She is teaching me, just as I am teaching her. She reminds me to be open, to question, to look at my own life and choices with new eyes. To ask myself what I might have done differently and wonder if those options would have been right or wrong. She reminds me what it’s like to see life, and love, through the eyes of a soul not worn down by time and bad decisions. She reminds me of what it felt like to love blindly, without hesitation or reservation.
Watching her love is like riding a bicycle downhill with no hands and sometimes, I think we could all use a reminder of what that feels like.
Not many people are aware of the reality Draco and I have been living. Most people don’t know all of our history, the things that have been said and done that no two people who truly love each other should have done.
Very few people know that while we still cared for one another and have continued to stay together, that our relationship lacked substance.
Fewer still are aware of how close we recently came to going our separate ways.
I have to admit that even though I knew I would always love Draco with all my heart, even I was on the verge of giving up. There has been something between us for years that neither of us could move past, each for different reasons.
I told Draco recently that I couldn’t live this way anymore. I needed closure of some sort, and so did he. We needed to move forward somehow. I was beyond caring how. I told him he had until the end of December to figure out what he wanted and to make something happen.
I have to be honest. I expected to start the new year heartbroken and alone.
I took him for a trip down memory lane, to the place it all began to go wrong, giving him the option of a different life. It was a gamble, and one I fully expected to loose. That was a few weeks ago now.
Last weekend, we spent the weekend at home. Just the two of us. It began quietly, neither of us saying much, but on Sunday, my world changed.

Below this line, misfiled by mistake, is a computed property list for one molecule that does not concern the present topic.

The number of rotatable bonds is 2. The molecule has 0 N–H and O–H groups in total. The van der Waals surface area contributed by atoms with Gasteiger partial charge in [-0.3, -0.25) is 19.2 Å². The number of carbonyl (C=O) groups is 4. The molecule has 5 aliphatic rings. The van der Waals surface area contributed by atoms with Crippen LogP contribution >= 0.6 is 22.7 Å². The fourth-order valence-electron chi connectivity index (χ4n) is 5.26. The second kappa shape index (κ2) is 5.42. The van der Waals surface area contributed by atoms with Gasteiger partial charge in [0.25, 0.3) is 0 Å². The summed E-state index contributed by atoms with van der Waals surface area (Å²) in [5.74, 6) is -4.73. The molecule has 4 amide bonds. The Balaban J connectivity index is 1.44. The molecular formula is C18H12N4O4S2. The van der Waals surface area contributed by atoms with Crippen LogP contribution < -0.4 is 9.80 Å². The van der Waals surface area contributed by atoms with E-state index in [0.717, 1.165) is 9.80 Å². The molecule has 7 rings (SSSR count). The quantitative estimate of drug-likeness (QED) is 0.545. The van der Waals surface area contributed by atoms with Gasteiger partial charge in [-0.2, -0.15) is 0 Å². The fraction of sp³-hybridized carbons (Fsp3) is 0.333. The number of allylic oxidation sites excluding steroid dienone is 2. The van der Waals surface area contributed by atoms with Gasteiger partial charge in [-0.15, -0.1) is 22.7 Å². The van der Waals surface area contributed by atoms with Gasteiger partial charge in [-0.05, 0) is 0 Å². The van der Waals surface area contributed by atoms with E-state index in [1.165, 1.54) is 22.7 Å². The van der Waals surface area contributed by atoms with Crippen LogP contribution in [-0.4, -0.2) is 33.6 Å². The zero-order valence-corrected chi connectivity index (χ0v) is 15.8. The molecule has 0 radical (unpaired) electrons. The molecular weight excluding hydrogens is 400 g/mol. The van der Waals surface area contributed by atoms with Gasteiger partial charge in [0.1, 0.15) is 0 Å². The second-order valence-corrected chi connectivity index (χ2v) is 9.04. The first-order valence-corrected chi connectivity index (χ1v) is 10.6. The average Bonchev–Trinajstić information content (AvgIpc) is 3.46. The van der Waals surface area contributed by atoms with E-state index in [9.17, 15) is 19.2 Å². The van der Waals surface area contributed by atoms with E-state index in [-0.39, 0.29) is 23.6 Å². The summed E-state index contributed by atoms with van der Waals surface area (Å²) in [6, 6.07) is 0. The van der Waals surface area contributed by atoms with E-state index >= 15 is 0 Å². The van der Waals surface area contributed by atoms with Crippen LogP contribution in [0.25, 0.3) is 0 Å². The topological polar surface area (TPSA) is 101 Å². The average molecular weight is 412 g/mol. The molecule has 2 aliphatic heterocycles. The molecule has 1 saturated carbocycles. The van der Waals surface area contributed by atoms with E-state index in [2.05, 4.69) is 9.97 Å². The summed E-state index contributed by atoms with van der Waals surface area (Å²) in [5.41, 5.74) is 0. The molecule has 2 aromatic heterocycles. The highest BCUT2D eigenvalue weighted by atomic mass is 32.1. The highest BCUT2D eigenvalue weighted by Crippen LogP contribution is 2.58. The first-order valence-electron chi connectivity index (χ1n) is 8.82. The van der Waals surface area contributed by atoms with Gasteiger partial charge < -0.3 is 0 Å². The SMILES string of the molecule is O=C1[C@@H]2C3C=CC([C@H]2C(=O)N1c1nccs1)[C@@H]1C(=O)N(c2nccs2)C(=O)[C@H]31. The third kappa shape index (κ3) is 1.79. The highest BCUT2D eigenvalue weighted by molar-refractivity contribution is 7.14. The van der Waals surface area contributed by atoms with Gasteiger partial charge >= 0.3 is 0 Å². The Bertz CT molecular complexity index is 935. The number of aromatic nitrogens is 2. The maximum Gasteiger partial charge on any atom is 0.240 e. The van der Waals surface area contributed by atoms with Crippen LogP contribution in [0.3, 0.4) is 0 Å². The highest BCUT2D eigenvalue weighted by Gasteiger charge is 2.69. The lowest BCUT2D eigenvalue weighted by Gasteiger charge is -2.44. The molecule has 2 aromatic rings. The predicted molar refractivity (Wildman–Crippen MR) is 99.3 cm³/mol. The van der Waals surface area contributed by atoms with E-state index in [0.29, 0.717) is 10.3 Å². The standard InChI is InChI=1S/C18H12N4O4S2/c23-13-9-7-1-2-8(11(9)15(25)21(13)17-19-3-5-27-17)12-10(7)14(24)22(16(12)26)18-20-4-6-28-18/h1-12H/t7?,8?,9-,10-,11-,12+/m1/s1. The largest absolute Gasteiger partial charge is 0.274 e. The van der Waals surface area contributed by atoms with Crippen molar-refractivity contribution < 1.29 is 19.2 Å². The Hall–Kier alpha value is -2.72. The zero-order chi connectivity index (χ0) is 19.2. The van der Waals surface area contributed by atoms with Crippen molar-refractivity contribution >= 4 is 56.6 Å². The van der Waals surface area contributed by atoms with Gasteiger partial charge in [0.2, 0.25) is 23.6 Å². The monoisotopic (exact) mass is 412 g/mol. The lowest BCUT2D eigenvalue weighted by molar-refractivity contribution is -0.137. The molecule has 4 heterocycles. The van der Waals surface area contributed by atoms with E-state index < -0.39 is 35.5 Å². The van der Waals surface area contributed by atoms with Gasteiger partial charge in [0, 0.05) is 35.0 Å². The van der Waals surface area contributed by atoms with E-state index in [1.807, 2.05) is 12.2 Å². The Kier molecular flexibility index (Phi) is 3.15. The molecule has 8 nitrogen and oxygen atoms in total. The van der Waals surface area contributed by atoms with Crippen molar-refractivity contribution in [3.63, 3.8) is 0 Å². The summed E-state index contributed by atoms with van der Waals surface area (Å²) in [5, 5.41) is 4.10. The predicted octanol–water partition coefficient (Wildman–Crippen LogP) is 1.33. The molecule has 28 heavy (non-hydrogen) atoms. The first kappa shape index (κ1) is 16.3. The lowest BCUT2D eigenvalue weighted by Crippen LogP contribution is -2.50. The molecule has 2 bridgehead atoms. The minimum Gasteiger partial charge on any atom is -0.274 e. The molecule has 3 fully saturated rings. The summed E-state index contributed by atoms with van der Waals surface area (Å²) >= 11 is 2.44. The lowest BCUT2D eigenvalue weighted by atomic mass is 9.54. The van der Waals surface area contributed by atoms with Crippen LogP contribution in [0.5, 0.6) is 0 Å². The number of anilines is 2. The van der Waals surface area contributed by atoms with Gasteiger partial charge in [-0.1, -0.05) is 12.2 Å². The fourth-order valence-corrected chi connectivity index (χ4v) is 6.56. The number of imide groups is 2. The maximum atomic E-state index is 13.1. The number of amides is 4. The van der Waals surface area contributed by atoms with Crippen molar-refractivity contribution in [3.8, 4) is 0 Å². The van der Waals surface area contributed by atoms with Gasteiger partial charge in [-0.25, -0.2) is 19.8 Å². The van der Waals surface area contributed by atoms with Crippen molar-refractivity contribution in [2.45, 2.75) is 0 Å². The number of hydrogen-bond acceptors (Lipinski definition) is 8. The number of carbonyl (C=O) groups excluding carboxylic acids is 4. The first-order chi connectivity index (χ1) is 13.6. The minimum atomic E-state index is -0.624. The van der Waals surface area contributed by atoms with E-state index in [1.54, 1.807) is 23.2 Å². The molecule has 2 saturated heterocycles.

Draco had finally made a decision about what he wanted and I was shocked to find that it was me.
Sincere apologies were offered for things said and done years ago. We talked, really talked, for the first time in years. The beginnings of something new for us glimmered like an oasis in the desert. Hearts reopened to the possibility that we might not be done yet.
The last few days, I have been happier than ever. I’ve managed to loose weight without trying and can even see the difference in the mirror. Day to day struggles have seemed smaller than they used to be. Colors seem brighter, my “job” as a housewife seems more of a joy, knowing I’m taking care of a man that works hard every day to come home to me.
Draco seems happier too. There’s been real laughter this week as we’ve loved, played and acted silly to make each other laugh. He seems lighter when he comes home from work and has mentioned looking forward to the long weekend, eating lots of turkey and getting in lots of snuggles on the couch.
I’m happy to say that even my passion for sharing my life through my writing is returning, something I was beginning to fear I’d lost forever.
I’m in the process of changing the blog back to Phases of Me, where I actually got my real start blogging. I’m changing my blog identity to Raven Moon, and my style of writing may soon change to the voice I speak with in my mind instead of the voice my family told me was acceptable. These are things that have been pulling at me for some time now.
With Draco’s support and encouragement, I no longer feel the need to hide who I am from anyone. I know that, come what may, he loves and accepts me, and that’s all I ever really needed or wanted. The rest will find it’s way.
I hope that everyone considers the changes positive ones and chooses to stick around, but either way, I’ve got to be me.
Love and light,